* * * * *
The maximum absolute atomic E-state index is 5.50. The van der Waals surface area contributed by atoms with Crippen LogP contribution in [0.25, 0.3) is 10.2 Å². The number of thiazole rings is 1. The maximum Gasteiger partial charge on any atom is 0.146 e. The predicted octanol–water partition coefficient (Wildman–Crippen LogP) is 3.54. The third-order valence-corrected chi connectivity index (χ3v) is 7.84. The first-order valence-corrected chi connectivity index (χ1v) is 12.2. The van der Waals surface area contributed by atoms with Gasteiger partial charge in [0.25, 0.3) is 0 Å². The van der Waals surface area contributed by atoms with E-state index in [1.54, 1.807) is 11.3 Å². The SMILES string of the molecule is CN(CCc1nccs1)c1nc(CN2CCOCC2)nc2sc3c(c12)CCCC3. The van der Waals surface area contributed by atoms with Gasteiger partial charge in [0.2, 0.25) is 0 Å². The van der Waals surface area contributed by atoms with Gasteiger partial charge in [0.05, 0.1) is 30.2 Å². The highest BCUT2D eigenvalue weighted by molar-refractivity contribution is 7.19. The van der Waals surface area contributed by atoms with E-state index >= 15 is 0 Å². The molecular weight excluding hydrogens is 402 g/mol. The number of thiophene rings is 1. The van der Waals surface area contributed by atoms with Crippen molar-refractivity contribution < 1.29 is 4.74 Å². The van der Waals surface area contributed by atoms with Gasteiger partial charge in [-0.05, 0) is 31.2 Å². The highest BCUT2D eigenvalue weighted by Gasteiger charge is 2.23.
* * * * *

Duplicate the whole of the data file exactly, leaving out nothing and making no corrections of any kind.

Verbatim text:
The maximum absolute atomic E-state index is 5.50. The van der Waals surface area contributed by atoms with Crippen LogP contribution in [0.25, 0.3) is 10.2 Å². The number of thiazole rings is 1. The maximum Gasteiger partial charge on any atom is 0.146 e. The predicted octanol–water partition coefficient (Wildman–Crippen LogP) is 3.54. The third-order valence-corrected chi connectivity index (χ3v) is 7.84. The first-order valence-corrected chi connectivity index (χ1v) is 12.2. The van der Waals surface area contributed by atoms with Gasteiger partial charge in [0.25, 0.3) is 0 Å². The van der Waals surface area contributed by atoms with E-state index in [1.54, 1.807) is 11.3 Å². The SMILES string of the molecule is CN(CCc1nccs1)c1nc(CN2CCOCC2)nc2sc3c(c12)CCCC3. The van der Waals surface area contributed by atoms with Gasteiger partial charge in [0.2, 0.25) is 0 Å². The van der Waals surface area contributed by atoms with Gasteiger partial charge in [0.05, 0.1) is 30.2 Å². The highest BCUT2D eigenvalue weighted by molar-refractivity contribution is 7.19. The van der Waals surface area contributed by atoms with E-state index >= 15 is 0 Å². The molecular weight excluding hydrogens is 402 g/mol. The number of thiophene rings is 1. The van der Waals surface area contributed by atoms with Crippen molar-refractivity contribution < 1.29 is 4.74 Å². The van der Waals surface area contributed by atoms with Gasteiger partial charge in [-0.05, 0) is 31.2 Å². The highest BCUT2D eigenvalue weighted by Gasteiger charge is 2.23.